From complex to simple
Take the challenge! Use simples instead of complex formulae. Let’s rework some herbal remedies and get a sense of how simple it can be.
The anti-cancer formula Essiac contains Arctium lappa (burdock), Rheum palmatum (rhubarb), Ulmus fulva (slippery elm), and Rumex acetosella (sheep sorrel). Rhubarb root has no possible use against cancer; it is a purgative whose repeated use can “aggravate constipation”. Slippery elm bark also has no possible anti-cancer properties and has no doubt been added to counter some of the detrimental effects of the rhubarb. Sheep sorrel juice is so caustic that it has been used to burn off skin cancers, but it would likely do more harm to the kidneys than to any cancer if ingested regularly. Leaving us with a great anti-cancer simple: burdock root. One that I have found superbly effective in reversing dysplasias and pre-cancerous conditions.
A John Lust formula for relief of coughs contains Agropyron repens (witch grass), Pimpinella anisum (aniseed), Glycyrrhiza glabra (licorice), Inula helenium (elecampane root), Pulmonaria officinalis (lungwort), Thymus species (thyme herb), (murillo bark), Chondrus crispus (irish moss), Lobelia inflata (lobelia herb). Witch grass has little or no effect on coughs; it is an emollient diuretic whose dismissal from this group would leave no hole. Anise seeds are also not known to have an anti-pertussive effect; although they do taste good, we can do without them. Lobelia can bring more oxygen to the blood, but is certainly not an herb I would ever add to a cough mixture, so I will leave it out here. Licorice is a demulcent expectorant that can be most helpful for those with a dry cough; however, I do use it for a variety of reasons, among them its exotic origins and its cloyingly sweet taste. Lungwort is, as its name implies, a pectoral, but its effect is rather mild, and its place in the Boraginaceae family gives me pause. How much pyrrolizidine alkaloid might it contain? Thyme, and its more common anti-cough cousin garden sage, contains essential oils that could both quiet a cough and counter infection in the throat. A strong tea or a tincture of either could be our simple. Irish moss is a specific to soothe coughs and a nutritive in addition, would also make an excellent simple. But it is elecampane that I would crown. It is not only a specific to curb coughing, it counters infection well, and tonifies lung tissues. Several small doses of a tincture of elecampane root should quiet a cough in a few hours.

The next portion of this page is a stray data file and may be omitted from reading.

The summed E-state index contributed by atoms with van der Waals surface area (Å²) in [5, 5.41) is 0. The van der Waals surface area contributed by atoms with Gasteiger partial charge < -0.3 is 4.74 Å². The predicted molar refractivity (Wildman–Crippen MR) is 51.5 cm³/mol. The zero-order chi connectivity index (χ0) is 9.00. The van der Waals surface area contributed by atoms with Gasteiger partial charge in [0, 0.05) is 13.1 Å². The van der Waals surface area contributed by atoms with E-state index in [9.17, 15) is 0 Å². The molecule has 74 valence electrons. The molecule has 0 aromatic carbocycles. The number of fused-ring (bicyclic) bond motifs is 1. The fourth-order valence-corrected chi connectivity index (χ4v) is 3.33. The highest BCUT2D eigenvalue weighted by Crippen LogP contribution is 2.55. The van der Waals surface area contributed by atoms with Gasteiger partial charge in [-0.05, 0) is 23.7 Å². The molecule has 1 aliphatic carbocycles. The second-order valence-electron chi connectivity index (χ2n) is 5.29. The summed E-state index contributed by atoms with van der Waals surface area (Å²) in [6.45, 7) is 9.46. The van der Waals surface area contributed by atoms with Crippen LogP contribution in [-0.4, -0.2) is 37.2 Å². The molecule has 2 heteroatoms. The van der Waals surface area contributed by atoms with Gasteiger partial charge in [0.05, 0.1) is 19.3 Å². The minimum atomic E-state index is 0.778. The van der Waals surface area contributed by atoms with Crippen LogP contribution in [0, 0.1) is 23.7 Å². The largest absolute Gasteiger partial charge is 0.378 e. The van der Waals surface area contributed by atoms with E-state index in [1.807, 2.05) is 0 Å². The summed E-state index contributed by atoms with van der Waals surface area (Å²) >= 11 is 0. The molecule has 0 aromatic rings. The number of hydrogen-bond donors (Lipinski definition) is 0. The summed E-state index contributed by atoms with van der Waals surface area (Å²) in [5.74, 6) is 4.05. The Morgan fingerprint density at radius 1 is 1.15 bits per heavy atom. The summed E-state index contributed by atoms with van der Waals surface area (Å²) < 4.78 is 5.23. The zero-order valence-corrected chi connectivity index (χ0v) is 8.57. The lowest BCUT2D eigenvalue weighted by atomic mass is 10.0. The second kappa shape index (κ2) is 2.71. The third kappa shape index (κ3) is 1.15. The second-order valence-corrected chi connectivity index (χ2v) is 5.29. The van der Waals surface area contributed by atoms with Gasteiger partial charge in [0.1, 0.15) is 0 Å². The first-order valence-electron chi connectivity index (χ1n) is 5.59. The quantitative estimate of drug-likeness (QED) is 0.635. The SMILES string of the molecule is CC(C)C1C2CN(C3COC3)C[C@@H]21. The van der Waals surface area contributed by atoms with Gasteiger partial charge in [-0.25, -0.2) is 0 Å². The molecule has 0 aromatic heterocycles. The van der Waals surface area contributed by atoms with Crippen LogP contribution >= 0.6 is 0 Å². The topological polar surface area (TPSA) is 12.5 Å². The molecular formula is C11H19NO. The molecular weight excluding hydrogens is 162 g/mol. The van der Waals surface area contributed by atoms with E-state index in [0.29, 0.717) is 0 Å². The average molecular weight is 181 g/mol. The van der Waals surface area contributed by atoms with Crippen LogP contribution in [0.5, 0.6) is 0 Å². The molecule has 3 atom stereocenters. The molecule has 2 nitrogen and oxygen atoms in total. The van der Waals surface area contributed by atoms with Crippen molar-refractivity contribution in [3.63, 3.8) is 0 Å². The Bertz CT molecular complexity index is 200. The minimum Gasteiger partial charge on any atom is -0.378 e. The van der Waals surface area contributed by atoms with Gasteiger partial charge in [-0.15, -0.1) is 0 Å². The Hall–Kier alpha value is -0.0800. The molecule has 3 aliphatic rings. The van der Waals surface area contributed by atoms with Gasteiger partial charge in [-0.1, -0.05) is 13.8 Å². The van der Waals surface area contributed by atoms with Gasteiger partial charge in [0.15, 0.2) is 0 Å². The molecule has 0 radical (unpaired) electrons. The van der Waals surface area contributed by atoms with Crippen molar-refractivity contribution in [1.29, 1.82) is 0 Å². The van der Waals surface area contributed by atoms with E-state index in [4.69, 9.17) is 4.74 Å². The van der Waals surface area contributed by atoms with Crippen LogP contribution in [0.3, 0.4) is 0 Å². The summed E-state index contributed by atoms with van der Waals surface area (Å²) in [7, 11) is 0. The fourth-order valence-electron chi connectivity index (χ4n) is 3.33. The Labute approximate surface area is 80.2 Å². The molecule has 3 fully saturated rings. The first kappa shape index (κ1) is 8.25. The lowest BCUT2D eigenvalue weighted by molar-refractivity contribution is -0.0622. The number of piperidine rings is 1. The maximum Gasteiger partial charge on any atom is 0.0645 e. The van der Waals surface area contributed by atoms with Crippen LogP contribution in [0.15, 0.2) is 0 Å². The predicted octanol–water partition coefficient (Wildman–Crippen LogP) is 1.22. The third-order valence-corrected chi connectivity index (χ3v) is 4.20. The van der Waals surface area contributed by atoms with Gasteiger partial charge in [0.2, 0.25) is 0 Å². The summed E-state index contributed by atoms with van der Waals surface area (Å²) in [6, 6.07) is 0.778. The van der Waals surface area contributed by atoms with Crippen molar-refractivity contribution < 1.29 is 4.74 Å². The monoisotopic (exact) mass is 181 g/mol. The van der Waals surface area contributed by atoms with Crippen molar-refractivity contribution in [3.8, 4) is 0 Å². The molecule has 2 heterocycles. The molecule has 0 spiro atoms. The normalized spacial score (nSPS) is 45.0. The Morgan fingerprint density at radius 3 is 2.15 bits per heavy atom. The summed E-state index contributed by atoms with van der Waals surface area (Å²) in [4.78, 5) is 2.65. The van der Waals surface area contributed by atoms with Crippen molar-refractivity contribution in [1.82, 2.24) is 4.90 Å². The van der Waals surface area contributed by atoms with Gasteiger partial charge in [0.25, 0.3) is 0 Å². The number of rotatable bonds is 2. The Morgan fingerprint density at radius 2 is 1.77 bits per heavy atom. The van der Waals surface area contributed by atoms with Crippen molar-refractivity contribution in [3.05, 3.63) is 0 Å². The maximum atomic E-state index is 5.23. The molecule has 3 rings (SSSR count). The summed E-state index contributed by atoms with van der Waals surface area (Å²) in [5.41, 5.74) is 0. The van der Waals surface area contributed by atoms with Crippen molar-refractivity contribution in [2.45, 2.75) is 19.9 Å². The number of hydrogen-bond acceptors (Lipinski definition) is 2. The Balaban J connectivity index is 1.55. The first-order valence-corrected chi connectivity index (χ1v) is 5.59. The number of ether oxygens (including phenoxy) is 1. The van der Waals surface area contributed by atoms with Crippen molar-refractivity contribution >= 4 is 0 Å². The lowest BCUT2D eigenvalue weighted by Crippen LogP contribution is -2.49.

Simples are fun. Give them a try.
1. Among the many variables, I have especially noticed that the tinctures that I make with fresh plants are many times more effective than tinctures made from dried plants. My elders tell me that preparations of common plants growing in uncommon places will be stronger as well. Many herbalists are aware of certain areas of their land that nurture plants that are particularly potent medicines.
2. John Lust. The Herb Book. 1974. Bantam.
3. Note that this formula, as is frequently the case, contains an “exotic” herb which Mr. Lust does not include in the 500+ herbs in his book, nor does he give us a botanical name for the plant, leaving us literally unable to prepare his formula as presented.
Vibrant, passionate, and involved, Susun Weed has garnered an international reputation for her groundbreaking lectures, teachings, and writings on health and nutrition. She challenges conventional medical approaches with humor, insight, and her vast encyclopedic knowledge of herbal medicine. Unabashedly pro-woman, her animated and enthusiastic lectures are engaging and often profoundly provocative.
Susun is one of America’s best-known authorities on herbal medicine and natural approaches to women’s health. Her four best-selling books are recommended by expert herbalists and well-known physicians and are used and cherished by millions of women around the world. Learn more at susunweed.com and ashtreepublishing.com.